By Peter Loftus
Human Genome Sciences Inc. (>> Human Genome Sciences) is holding out for more than GlaxoSmithKline PLC's (GSK) unsolicited $2.6 billion takeover offer, but it could be tough to get a significantly higher bid.
The appetite to value Human Genome much higher could be limited because sales of its Benlysta lupus drug, which Human Genome co-developed and co-markets with Glaxo, haven't been as high as expected since it was introduced last year.
More broadly, Human Genome's ability to be at the forefront of translating genetic research into new medicines hasn't kept up with the hefty expectations that pushed the stock price over $100 more than a decade ago. Human Genome was formed in 1992 amid high hopes that its gene-mapping research would lead to new drugs, but it wasn't until last year that the company received its first U.S. product approval, for Benlysta.
The disappointing sales of Benlysta have been reflected in Human Genome's stock price, which is down nearly 50% over the past year, even after Thursday's near doubling to $14.16 in recent trading.
Glaxo made an unsolicited bid of $13 per share cash for Human Genome, which the company has rejected as inadequate. Human Genome has, however, hired bankers to explore a sale and other options and invited Glaxo to participate in the process. Glaxo's offer was more than an 80% premium to Human Genome's closing price Wednesday.
Even if Glaxo ultimately raises its offer by a few dollars per share to the mid- or high-teens--as some analysts expect--it would still be at a discount to where Human Genome was trading a year ago, around $30. On the other hand, an offer in the high teens would represent a solid premium to Wednesday's closing price, not to mention the stock's trough below $1 in 2009.
Other companies, though, may be hesitant to step in with a rival bid because of Human Genome's existing partnership with Glaxo. Their ties include not only Benlysta, but also experimental diabetes and cardiovascular drugs in Glaxo's pipeline in which Human Genome has financial interests.
"Any other non-GSK acquirer would only get half of the various assets, and in most cases acquiring companies want full control--not partial control--over what they are buying," Bernstein analyst Tim Anderson wrote in a research note.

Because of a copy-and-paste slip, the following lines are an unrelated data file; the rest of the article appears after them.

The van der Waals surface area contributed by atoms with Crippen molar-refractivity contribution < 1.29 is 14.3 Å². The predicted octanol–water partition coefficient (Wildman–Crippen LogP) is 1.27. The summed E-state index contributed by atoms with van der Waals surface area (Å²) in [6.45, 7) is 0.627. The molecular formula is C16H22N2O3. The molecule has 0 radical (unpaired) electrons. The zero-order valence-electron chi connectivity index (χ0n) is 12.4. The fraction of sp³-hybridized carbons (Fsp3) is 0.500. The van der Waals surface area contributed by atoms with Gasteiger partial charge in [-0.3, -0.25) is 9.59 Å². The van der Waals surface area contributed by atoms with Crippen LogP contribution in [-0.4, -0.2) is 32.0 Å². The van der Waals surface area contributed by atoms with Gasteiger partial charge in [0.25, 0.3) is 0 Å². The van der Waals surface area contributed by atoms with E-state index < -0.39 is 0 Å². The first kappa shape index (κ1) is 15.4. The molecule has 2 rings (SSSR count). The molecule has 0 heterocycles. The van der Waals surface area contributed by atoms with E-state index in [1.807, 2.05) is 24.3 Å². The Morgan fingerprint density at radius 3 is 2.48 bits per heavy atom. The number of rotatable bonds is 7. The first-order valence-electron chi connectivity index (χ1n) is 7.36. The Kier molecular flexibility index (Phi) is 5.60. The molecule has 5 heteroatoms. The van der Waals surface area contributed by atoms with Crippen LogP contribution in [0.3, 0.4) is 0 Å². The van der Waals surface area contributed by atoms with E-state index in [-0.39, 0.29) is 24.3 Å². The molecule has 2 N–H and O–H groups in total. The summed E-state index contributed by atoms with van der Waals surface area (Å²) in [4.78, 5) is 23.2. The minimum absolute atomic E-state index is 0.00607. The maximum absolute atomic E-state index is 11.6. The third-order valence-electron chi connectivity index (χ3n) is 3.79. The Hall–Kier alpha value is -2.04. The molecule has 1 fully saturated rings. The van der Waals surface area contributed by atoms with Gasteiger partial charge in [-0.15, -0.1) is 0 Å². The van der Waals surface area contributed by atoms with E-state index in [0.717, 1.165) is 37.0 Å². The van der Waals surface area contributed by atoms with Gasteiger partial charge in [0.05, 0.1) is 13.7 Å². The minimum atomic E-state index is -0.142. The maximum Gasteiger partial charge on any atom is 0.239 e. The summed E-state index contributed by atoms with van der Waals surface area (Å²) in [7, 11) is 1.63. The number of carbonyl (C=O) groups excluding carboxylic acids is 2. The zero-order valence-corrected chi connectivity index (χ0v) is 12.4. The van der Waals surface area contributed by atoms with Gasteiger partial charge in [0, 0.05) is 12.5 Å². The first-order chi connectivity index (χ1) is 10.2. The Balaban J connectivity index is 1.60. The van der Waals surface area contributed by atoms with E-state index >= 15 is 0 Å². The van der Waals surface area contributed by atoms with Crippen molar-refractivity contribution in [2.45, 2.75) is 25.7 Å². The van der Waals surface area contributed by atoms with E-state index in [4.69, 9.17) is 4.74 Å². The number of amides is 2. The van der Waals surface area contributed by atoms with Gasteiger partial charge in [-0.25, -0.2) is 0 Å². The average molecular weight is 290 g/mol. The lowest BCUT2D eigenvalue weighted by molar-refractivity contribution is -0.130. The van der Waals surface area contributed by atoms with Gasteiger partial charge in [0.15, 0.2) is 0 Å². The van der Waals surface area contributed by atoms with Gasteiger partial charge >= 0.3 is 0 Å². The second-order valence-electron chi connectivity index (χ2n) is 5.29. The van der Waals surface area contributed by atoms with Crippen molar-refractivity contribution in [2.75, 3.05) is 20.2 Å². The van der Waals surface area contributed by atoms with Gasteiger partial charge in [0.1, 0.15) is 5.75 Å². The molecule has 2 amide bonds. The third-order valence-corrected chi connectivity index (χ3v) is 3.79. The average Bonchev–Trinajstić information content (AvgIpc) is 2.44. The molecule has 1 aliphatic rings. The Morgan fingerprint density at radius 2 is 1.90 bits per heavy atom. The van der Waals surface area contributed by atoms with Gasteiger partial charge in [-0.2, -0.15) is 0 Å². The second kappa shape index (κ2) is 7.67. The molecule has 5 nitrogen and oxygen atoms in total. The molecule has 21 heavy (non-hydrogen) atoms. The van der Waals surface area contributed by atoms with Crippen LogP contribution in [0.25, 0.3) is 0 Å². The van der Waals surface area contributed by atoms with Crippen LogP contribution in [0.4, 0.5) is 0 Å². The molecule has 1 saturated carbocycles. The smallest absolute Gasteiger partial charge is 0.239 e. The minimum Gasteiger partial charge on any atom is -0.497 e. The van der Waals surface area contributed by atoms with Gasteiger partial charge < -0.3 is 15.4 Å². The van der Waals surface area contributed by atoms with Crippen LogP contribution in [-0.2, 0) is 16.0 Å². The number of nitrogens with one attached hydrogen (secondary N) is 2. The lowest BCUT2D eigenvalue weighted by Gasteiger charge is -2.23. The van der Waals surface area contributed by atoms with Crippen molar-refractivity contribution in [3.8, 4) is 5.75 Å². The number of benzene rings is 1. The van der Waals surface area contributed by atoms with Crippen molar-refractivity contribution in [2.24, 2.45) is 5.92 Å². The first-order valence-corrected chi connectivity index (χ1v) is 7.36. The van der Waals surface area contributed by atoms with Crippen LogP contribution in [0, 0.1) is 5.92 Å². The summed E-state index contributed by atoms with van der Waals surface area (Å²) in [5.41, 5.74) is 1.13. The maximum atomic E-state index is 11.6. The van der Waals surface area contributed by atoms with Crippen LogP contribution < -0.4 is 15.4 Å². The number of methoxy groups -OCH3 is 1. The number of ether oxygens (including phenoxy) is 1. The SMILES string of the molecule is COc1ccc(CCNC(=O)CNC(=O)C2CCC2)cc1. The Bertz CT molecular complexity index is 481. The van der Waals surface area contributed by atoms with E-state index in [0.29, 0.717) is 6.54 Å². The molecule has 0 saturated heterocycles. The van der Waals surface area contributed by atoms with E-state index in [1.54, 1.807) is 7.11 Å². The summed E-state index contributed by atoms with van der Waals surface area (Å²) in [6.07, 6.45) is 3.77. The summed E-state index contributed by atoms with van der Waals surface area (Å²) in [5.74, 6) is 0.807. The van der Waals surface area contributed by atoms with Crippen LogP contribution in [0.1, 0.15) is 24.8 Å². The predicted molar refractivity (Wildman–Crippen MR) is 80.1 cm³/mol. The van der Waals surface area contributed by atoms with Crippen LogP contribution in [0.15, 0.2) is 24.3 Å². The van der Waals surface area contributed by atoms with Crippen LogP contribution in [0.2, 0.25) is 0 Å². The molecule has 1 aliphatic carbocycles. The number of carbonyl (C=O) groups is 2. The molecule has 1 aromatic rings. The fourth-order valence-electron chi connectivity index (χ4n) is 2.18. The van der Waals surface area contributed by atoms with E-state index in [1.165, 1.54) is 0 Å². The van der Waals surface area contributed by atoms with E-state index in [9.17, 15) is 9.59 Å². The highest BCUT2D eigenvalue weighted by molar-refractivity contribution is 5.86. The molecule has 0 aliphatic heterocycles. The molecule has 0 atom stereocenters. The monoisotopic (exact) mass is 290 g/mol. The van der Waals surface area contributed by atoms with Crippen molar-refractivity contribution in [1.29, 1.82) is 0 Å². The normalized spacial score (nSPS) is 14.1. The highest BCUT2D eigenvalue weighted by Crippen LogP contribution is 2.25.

Human Genome shareholders might not be happy about the Glaxo offer, but some analysts think they will have to settle. Without a rival bidder, Glaxo may not be motivated to raise its offer aggressively.
"The stock was in the twenties for much of the prior two years, so it may be tough to convince shareholders that this is adequate," Leerink Swann analyst Joseph Schwartz wrote in a research note. "However, without an acceleration in Benlysta sales, HGSI may have to take what it can get without being too aggressive."
"Unless multiple other bidders step in," Schwartz said, "we believe HGSI may have to settle for a high teens valuation."
S&P Capital IQ analyst Steven Silver sees Glaxo as the sole suitor, and any increase to its offer would be limited by Benlysta's slow rollout. He raised his target price to $15 from $13 for Human Genome shares.
Benlysta was the first new treatment for lupus in 50 years when it was cleared by the Food and Drug Administration last year. But Human Genome recognized only $52.3 million in Benlysta sales last year. The drug costs about $35,000 per year per patient, and Human Genome has said there are about 325,000 U.S. lupus patients, implying a market opportunity of about $7 billion.
"Doctors weren't as excited about the therapy as we thought they would be," said Andy Acker, portfolio manager of the Janus Global Life Sciences fund who sold his position in Human Genome after the weak initial sales.
Leerink Swann estimates Human Genome's share of Benlysta sales will rise to $164.4 million in 2012.
Human Genome has said it is making progress promoting wider use of Benlysta. On Thursday, the company said the Glaxo offer "does not reflect the value inherent" in Human Genome.
Many investors have questioned the value of Human Genome's stock as proven by the 22% of shares sold short, meaning those shares profit when the stock price declines. The near doubling of Human Genome's stock price Thursday has probably forced many of those investors to scramble to close those positions.
-By Peter Loftus, Dow Jones Newswires; +1-215-982-5581; firstname.lastname@example.org